Got your attention? Thought so. Unfortunately for thousands of drivers, some alleged scammers think along the same lines.
When retailers like Ashley Furniture and La-Z-Boy (Stock quote: LZB) passed out vouchers to enroll in a free gas program last summer, many motorists jumped at the opportunity. What they didn’t bank on was an elaborate sign-up scheme cooked up by what law enforcement officials now say was basically a scam.
Here is how the alleged fraud worked, and how you can protect yourself from offers that sound too good to be true.
How the Scam Went Down
In February the Florida attorney general filed a lawsuit against Tidewater Marketing, a Clearwater, Fla.-based company, and ordered them to stop distributing gas vouchers, claiming they used deceptive marketing practices, ignored customer complaints and failed to pay up on their promises.
Tidewater Marketing, which reportedly did not admit liability, is now in receivership. Further litigation is pending.
“This company created certificates out of thin air,” says John Zajac, a spokesman for the West Florida Better Business Bureau. “Once consumers turned in their receipts to get their rebate gas cards, they either never received the gas cards, or the gas cards owed to them did not arrive within the time frame promised by the company.”
Zajac says the bureau has received more than 3,000 complaints from 47 states across the country, as well as three provinces in Canada. The attorney general’s office, meanwhile, estimates that more than 130,000 vouchers were distributed across North America.
The vouchers were distributed by dozens of retailers throughout North America, including car dealerships like Ford (Stock quote: F), Nissan (Stock quote: NSANY) and BMW (Stock quote: DAI). Retailers bought the gas vouchers from Tidewater and then used the certificates as an incentive for customers to purchase cars, furniture and electronics. The retailers’ liability is unclear, since they claim that they too, were duped by Tidewater.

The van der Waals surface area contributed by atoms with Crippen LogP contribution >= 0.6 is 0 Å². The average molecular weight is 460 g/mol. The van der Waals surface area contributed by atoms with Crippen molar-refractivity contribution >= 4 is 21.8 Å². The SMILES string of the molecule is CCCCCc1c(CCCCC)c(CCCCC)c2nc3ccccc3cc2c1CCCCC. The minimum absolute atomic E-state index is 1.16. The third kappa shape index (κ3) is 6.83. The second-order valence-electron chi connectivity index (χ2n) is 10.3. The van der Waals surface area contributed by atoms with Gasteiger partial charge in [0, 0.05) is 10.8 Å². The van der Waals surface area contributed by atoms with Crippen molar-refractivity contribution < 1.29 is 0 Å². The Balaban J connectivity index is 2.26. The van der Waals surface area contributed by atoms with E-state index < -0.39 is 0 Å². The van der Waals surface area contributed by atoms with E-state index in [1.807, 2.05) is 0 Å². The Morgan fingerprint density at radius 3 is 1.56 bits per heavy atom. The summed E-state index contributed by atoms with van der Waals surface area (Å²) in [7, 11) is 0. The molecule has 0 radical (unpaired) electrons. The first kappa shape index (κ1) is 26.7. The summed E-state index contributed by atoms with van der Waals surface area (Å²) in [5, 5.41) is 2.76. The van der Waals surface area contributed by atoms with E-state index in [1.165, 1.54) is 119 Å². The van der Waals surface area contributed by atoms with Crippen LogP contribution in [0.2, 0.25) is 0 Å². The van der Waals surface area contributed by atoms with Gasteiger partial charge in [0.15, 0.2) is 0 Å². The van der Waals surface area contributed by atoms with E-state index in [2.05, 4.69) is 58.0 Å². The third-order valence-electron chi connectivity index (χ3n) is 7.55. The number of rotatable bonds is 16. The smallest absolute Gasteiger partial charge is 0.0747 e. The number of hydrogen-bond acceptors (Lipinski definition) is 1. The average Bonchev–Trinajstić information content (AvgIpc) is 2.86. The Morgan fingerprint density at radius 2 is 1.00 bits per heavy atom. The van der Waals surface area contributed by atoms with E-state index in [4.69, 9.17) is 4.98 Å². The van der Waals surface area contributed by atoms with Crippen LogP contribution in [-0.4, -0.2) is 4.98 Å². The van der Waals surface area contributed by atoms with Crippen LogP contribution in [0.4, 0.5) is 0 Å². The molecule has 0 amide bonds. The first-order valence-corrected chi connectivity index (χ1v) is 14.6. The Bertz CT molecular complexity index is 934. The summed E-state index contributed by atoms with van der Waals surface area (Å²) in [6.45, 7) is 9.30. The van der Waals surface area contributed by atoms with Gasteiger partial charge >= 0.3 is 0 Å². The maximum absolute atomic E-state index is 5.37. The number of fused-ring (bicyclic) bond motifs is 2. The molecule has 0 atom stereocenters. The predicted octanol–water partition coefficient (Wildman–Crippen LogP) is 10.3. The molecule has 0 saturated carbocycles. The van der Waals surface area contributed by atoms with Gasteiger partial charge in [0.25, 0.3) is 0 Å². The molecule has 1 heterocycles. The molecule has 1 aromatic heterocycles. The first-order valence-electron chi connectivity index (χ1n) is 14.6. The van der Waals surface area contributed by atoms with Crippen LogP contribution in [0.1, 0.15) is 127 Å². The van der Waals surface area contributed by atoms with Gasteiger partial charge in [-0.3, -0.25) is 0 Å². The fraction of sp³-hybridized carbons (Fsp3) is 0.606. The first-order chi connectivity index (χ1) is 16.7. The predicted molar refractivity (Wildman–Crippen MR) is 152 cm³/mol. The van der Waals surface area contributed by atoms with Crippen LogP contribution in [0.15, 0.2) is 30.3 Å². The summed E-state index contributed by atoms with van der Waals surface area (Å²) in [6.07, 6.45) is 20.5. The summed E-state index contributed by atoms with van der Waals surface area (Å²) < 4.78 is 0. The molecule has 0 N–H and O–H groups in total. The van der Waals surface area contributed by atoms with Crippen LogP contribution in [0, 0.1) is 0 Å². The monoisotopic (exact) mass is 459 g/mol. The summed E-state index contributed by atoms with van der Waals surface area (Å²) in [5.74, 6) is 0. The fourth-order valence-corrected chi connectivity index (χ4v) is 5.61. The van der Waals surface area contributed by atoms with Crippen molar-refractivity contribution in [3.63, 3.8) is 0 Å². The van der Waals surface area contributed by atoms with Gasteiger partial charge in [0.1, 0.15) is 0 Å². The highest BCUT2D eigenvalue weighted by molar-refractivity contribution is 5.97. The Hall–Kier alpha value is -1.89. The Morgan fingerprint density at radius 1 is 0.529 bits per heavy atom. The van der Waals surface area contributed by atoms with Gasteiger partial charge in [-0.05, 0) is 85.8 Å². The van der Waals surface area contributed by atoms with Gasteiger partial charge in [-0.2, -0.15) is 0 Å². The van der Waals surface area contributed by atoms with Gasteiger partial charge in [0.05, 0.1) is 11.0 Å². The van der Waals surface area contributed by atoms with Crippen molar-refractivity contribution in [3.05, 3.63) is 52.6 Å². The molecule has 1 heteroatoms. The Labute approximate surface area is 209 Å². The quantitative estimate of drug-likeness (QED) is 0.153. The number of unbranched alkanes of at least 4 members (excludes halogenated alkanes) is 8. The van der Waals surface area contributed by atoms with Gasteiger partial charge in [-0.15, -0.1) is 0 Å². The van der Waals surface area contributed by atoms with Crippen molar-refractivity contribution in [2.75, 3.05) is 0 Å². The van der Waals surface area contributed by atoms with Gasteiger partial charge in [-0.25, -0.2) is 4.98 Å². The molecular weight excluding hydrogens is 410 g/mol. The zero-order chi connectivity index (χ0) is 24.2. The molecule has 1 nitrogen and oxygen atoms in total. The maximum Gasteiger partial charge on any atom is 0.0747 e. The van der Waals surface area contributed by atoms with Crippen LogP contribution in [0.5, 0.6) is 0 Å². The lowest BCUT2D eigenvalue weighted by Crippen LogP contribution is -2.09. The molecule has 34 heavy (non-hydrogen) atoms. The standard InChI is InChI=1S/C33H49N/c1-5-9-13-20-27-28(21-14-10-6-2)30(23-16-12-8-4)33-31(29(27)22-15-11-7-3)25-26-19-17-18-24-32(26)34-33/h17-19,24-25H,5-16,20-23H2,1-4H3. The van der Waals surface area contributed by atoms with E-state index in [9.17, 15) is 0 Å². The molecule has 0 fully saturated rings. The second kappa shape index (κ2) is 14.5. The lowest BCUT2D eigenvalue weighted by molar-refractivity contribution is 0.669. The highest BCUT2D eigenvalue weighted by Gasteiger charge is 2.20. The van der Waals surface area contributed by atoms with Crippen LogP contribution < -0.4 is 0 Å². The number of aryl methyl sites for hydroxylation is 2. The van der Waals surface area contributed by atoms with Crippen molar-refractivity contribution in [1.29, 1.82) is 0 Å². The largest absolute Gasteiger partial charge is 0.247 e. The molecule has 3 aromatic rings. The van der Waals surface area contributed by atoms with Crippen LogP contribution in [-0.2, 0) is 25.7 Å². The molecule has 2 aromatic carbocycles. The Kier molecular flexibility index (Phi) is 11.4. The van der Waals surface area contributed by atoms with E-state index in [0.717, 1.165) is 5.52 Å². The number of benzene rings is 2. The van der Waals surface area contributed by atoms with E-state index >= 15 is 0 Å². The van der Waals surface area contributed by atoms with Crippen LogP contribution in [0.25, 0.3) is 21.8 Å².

Retailers hoping to attract potential customers gave out vouchers promising up to $100 worth of free gas. But before receiving the certificates, customers had to pay a sign-up fee of $5. Then in order to claim their free gas, drivers had to spend a minimum of $100 on gas each month, after which they were promised a $25 gas card (and no more than four total).
New Jersey native Anthony Buccino says his father-in-law was promised a free gas voucher after a visit to a local car dealer, with “no purchase necessary.” But not only did he have to purchase $100 worth of gas, he was told he could only submit receipts from a single gas station. “None of these jump-through-hoops requirements were explained when my 83-year-old father-in-law picked up the 'prize' for free gas,” Buccino says. “The details came after you registered your information. It was all just a ruse.”
Out of Gas Money?
While Buccino says his father-in-law opted out, other drivers weren’t so lucky. They say they have submitted receipts totaling hundreds of dollars, only to be left empty-handed.
The Florida attorney general’s office released a statement to MainStreet saying a court had appointed a receiver to take over Tidewater. The receiver’s initial report estimates that the company’s liabilities exceed its assets by more than $10 million.
How to Protect Yourself
To avoid being duped, make sure to do your homework. Zajac says consumers should always look into a company prior to sending them money or personal information.
“It is essential to be educated about the companies and people who you are doing business with,” he says. “This includes not only the company, but the past history of its officers and management.”
Above all, be alert about anything that promises freebies without a catch. If an offer sounds too good to be true, it usually is, and you’ll want to hit the brakes before you get scammed.